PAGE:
I was perusing the STAAD website as I sometimes do, and came across this which caught my attention.
The theme that scientology is fun is a tough pitch. Sounds all well and good, the old catchphrase used to be “If it’s not fun it’s not scientology.” I am not sure if this was EVER true, but in these days of crush regging, enforced disconnection and endless re-do’s of every level of the Bridge, I doubt there are many people, even the hardcore, who would describe scientology as “fun.”
But it’s an appealing concept and makes scientology sound like a good thing.
And then I read the body of this piece.
Right off the bat, he sets the stage for his premise:
In just about every society on earth, we humans are handed nothing but limits from the time we are born. The limits of popular opinion, culture and thought, along with authorities to appeal to, permissions to ask, expectations to meet.
What a terrible way to go through life — limitations on our opinions, culture and thought. But this is the world of scientology. Just try expressing the opinion that David Miscavige is not perfect. Or verbalizing a thought that perhaps Ron was wrong about insisting that people consume massive amounts of niacin. Or that smoking cures lung cancer…
And as for authorities to appeal to, permissions to ask,expectations to meet — this IS scientology at its essence. You are always expected to be giving money. To be on auditing or on course. Try getting OFF a course without permission from the “authorities.” It is part and parcel of everyday life in scientology that you must get permission to act, think or speak.
He then doubles down on this theme:
When beginning to study L. Ron Hubbard’s brilliant works, we discover that we can in fact, do whatever we want—live the life we want, or as many different lives as we want. With the tools we study, there are no barriers and no limits. We have the keys. The door is wide open. We are free to live our best lives.
He, of course, omits one VERY significant factor. You can do whatever you want, live the life or lives you want, AS LONG AS THEY COMPORT WITH WHAT HUBBARD DEMANDS OR SAYS IS ACCEPTABLE.
He then goes on to offer the explanation of how Hubbard was so brilliant. It’s simple: He never asked for “permission” from anyone.
To me, L. Ron Hubbard was the ultimate rebel (my kind of guy). He never sought approval or asked “permission” from anyone. Anyone. A highly successful writer, engineer, researcher, philosopher, explorer, navigator and expert in many other fields, the man not only did as he pleased but succeeded at whatever he did.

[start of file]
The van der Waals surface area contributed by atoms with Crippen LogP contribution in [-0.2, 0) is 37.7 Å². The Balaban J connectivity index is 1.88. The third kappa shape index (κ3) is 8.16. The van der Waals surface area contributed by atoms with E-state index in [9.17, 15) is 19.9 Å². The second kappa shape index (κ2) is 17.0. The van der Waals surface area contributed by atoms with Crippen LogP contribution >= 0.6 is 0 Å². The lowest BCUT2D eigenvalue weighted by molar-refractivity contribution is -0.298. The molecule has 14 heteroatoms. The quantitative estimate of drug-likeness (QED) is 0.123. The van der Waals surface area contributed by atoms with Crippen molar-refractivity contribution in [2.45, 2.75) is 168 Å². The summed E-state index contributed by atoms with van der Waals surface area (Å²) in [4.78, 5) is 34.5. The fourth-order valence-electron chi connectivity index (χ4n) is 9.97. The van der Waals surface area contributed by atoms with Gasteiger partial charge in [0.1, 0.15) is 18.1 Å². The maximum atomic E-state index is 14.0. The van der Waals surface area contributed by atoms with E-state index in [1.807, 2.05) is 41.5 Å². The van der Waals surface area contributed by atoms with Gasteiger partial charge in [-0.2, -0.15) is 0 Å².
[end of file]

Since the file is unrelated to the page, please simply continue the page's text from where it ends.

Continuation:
This excuses his completely wrongheaded conclusions — his theories about radiation for example. He didn’t need “permission” from people who are expert in the field — in the mind of scientologists this means he didn’t need their “approval” because he was already the ultimate expert. An “engineer” and “researcher” which of course means that everything he “discovered” was based on sound research and engineering. Including the fact that drug residues are lodged in fat tissue and expelled through sweat. Or the Piltdown Man will be found on everyone’s time track. Or Dianetics will cure the crippled and restore the sight of the blind. It’s amazing how scientologists buy into the idea that Hubbard knew everything and was the world’s greatest expert.
And then, at the end, because this is the STAND league after all, he offers this view of “rabid critics” (like me?):
You’ll find that the rabid critics of Scientology have the common trait of resenting freedom. They have nearly all suffered a devastating loss in their past—a great failure of some sort, having to do with being who they wanted to be. They come to resent the idea that anyone would dare break out of “the box” and do as they pleased. But their criticism is really the last spark of hope that their dreams could become real, that they could live their lives as they would choose to. They become the obstacles they have failed to overcome. Yet underneath all of their “ranting,” they are really, deep down, begging for someone to prove that it’s true.
That they can be free.
This is a confusing bunch of gibberish, bit the gist of it is probably best described as projection.
I can assure you Rodger, I have never felt as much freedom as I did once I walked out the door of scientology. Maybe you should give it a shot, and break out of the “box” (I call it a bubble) and be able to do as you please. Rather than having to write brown-nosing drivel to try to prove you are eligible to get onto the “OT levels” or should be allowed to be upgraded from your lower ethics condition.
At the very end of the article you include this description of yourself:
If you really were in “recovery from authoritarian education” you would be on your way out the door. There is no more authoritarian education than scientology. But Hubbard said “I’m not authoritarian” and you have been hypnotized to accept that sort of statement as fact and believe it wholeheartedly, even when the lie of it slaps you repeatedly in the face.